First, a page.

Reining in Corporate Tax Evasion
A win-win for the U.S. economy.
July 25, 2014
The most innovative part about this age-old problem is the ever-changing vocabulary that has been created to describe it. Tax evasion has become tax “avoidance.” The latest cause célèbre is tax “inversion.”
Unfortunately, “enhancing” the English vocabulary in such nebulous ways with new terms is about the only thing that is going on with regard to tax reform in the Untied States.
True, at 35% of profit, the United States has one of the highest nominal corporate tax rates in world. But don’t be confused by that statement.
As a report published by the non-partisan Government Accounting Office (GAO) found in May 2013, lawyers and accountants employed and retained by all those profitable U.S. corporations made sure that their clients paid U.S. federal income taxes amounting to no more than about 13% of their pretax worldwide income in 2010 (latest data available).
What’s worse, the Citizens for Tax Justice reported that 26 major U.S. corporations paid no net federal corporate tax at all between 2008 and 2011.
Astonishingly, these companies made more money after taxes than before taxes. Savor the prominent names among them: Boeing, Verizon, Mattel and Duke Energy.
All these fine companies consider themselves icons of the American business firmament. Their patriotic garb notwithstanding, they are relentless in their intent and action to undermine American society and its future prospects by engaging in their favorite sport — ruthlessly gaming the tax system.
Lack of will
So let’s get real: The only reason why U.S. corporations can evade and avoid fair taxation is our collective lack of political will. Perversely, Democrats and Republicans alike in the U.S. Congress – supposedly the representatives of the “people” — are actively aiding and abetting that process.
Why? Because owing to the dysfunctions of the U.S. political system, they are critically dependent on donations from corporate America.
In the process, other than in terms of (false) rhetoric, they have sold out the original promise underpinning of the American Dream — fairness and equality — to the narrow interests of their donors.
What could be done if we had a functioning political system that was truly established to serve the legitimate interests of the American people, rather than just pretending to do so?
It’s really quite simple. First, mergers and acquisitions should not allow U.S. corporations to become corporations of more “tax-friendly” jurisdictions (a process now referred to as tax inversion). They should be taxed in the United States, provided they continue to be managed here and maintain business in the U.S.
You see, it is matter of law how we define “headquartered” or “subject to U.S. taxes,” not some God-given classification.
Second, the United States should tax all foreign income of U.S. companies – just as it is actually done to all U.S. citizens who work outside the United States. A series of bilateral tax treaties would make sure that any unfairness (in the form of double taxation) is avoided. Such treaties exist with regard to U.S. citizens working abroad.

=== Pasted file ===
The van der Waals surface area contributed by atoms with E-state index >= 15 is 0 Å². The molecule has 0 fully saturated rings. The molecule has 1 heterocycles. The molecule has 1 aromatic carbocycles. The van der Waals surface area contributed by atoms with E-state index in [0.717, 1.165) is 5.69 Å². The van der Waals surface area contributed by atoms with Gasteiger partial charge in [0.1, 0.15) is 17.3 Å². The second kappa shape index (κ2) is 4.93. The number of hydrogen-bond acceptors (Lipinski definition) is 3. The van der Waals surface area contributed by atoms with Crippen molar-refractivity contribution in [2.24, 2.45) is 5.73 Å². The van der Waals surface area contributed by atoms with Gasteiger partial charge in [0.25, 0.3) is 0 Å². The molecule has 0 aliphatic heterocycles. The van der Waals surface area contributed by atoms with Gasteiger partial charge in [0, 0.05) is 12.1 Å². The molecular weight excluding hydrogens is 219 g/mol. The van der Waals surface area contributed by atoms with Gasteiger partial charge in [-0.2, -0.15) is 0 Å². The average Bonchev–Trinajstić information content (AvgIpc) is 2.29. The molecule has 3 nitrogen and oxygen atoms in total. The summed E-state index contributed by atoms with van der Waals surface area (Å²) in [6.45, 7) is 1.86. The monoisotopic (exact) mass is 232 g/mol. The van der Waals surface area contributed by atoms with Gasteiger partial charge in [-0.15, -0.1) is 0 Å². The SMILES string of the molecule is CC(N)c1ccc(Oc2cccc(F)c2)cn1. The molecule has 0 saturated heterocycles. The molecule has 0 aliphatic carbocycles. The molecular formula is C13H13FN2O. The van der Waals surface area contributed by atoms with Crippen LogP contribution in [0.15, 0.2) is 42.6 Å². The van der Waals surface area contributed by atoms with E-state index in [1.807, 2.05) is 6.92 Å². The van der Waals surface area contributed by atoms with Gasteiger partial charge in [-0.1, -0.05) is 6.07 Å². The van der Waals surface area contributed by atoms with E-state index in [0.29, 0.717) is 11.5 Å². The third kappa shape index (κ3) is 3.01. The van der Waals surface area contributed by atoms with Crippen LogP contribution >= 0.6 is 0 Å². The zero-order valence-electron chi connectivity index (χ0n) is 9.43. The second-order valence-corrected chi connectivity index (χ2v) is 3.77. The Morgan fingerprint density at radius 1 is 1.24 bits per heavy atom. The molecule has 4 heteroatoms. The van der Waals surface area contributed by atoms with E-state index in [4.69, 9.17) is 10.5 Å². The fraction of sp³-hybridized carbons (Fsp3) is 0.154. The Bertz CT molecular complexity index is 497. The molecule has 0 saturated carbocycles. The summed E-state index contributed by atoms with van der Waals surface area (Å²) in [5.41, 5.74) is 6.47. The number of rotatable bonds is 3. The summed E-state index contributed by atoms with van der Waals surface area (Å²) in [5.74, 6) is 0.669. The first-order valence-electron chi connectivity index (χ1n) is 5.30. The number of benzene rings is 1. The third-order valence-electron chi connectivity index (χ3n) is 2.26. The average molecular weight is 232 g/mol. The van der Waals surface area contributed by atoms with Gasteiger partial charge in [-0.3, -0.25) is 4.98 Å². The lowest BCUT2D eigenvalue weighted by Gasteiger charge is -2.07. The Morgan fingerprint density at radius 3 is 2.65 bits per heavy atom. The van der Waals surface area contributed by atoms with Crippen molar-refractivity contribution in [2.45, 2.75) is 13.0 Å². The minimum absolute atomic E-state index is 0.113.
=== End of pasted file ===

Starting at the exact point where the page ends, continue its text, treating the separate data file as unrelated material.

Third, tax havens should be shut down permanently. It is as tiring as it is misleading to hear the whining from policymakers about the existence of tax havens and how they destroy the tax culture of corporations. In fact, it is totally within our own control to render these perverse structures useless.
When it comes to terrorist financing, the U.S. government has proven quite capable of monitoring and freezing all financial flows to and from so-called “sanction countries” through the Office of Foreign Assets Control (OFAC).
The only reform that is required is a straightforward step: Just add all tax havens to the so-called OFAC list. This one measure makes U.S. corporations instantly criminally liable, should they choose to invest or place their assets there. That will surely get their attention – and, likely, ensure compliance.
Fourth, once tax revenues owed to the U.S. government have been successfully repatriated, then the politicians in the U.S. Congress can look at the country’s corporate tax code.
A roadmap to prosperity
As it stands, small and medium size enterprises (SMEs) were the only ones who really bore the brunt of the United States’ high corporate tax rates because they lack the means of evasion, avoidance or inversion.
Here again, the solutions are straightforward. One could either create a progressive corporate tax code, one that doesn’t effectively exempt large corporations or reduce the current rate to somewhere around 15%, without losing a dime of revenues.
How might this all end? Lower tax rates would help SMEs to become more profitable allowing them to create jobs. But guess what: The United States might even become an attractive destination to foreign companies because of new and low marginal tax rates.
So, Republicans and Democrats: You want to create jobs, improve inequality and set us up on a course for sustainable growth? Here is a roadmap. Now get on with it.
Want to create jobs, improve inequality and set the US up on a course for sustainable growth? Here is a roadmap.
Corporate tax evasion plagues the US economy, but fortunately the US can still rein it in.
Boeing, Verizon, Mattel and Duke Energy made more money after they were taxed. The US must rein in tax evasion.
The US can crack down on the finances of “sanction countries,” but can the US control its own corporations?
Nominally the US has a corporate tax rate of 35%. In reality, big corporations only pay a rate of 13%.
26 major US corporations paid no net federal corporate tax at all between 2008 and 2011.